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The province of Louisiana is incorporated with the U. S. and made part thereof. The rights of occupancy in the soil, and of self-government, are confirmed to the Indian inhabitants, as they now exist. Pre-emption only of the portions rightfully occupied by them, and a succession to the occupancy of such as they may abandon, with the full rights of possession as well as of property and sovereignty in whatever is not or shall cease to be so rightfully occupied by them shall belong to the U. S.
The legislature of the Union shall have authority to exchange the right of occupancy in portions where the U. S. have full right for lands possessed by Indians within the U. S. on the East side of the Missisipi, to exchange lands on the East side of the river for those on the West side thereof and above the latitude of 31 degrees; to maintain in any part of the province such military posts as may be requisite for peace or safety; to exercise police over all persons therein, not being Indian inhabitants; to work salt springs, or mines of coal, metals and other minerals within the possession of the U. S. or in any others with the consent of the possessors; to regulate trade and intercourse between the Indian inhabitants and all other persons; to explore and ascertain the geography of the province, its productions and other interesting circumstances; to open roads and navigation therein where necessary for beneficial communication and to establish agencies and factories therein for the cultivation of commerce, peace and good understanding with the Indians residing there.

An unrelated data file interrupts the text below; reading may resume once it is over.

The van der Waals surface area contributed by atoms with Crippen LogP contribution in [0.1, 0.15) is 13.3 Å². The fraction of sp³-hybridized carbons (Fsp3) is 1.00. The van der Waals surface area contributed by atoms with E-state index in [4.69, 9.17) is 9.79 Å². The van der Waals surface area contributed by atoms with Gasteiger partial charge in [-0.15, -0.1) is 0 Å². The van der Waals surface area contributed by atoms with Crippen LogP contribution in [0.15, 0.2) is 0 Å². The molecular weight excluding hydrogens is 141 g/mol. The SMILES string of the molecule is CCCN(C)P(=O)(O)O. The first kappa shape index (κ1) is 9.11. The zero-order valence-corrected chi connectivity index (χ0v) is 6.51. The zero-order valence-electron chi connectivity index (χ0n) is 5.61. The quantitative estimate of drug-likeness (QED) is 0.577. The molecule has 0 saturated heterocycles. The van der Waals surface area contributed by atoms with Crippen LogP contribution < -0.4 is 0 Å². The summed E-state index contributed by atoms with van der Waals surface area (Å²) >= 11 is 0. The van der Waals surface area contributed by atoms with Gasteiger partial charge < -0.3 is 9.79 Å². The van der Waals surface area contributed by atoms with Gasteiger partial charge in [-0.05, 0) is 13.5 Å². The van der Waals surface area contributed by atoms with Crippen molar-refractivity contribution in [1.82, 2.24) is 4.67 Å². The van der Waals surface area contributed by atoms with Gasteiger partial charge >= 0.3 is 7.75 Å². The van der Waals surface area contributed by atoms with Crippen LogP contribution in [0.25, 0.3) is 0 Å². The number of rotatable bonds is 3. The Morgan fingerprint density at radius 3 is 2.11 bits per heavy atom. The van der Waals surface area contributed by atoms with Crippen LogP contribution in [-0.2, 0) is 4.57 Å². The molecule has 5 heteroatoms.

The legislature shall have no authority to dispose of the lands of the province otherwise than is hereinbefore permitted, until a new Amendment of the constitution shall give that authority. Except as to that portion thereof which lies south of the latitude of 31 degrees; which whenever they deem expedient, they may erect into a territorial Government, either separate or as making part with one on the eastern side of the river, vesting the inhabitants thereof with all the rights possessed by other territorial citizens of the U.S.
Ford, Paul Leicester
The Federalist : A commentary on the Constitution of the United States by Alexander Hamilton, James Madison and John Jay edited with notes, illustrative documents and a copious index by Paul Leicester Ford.
New York : Henry Holt and Company, 1898.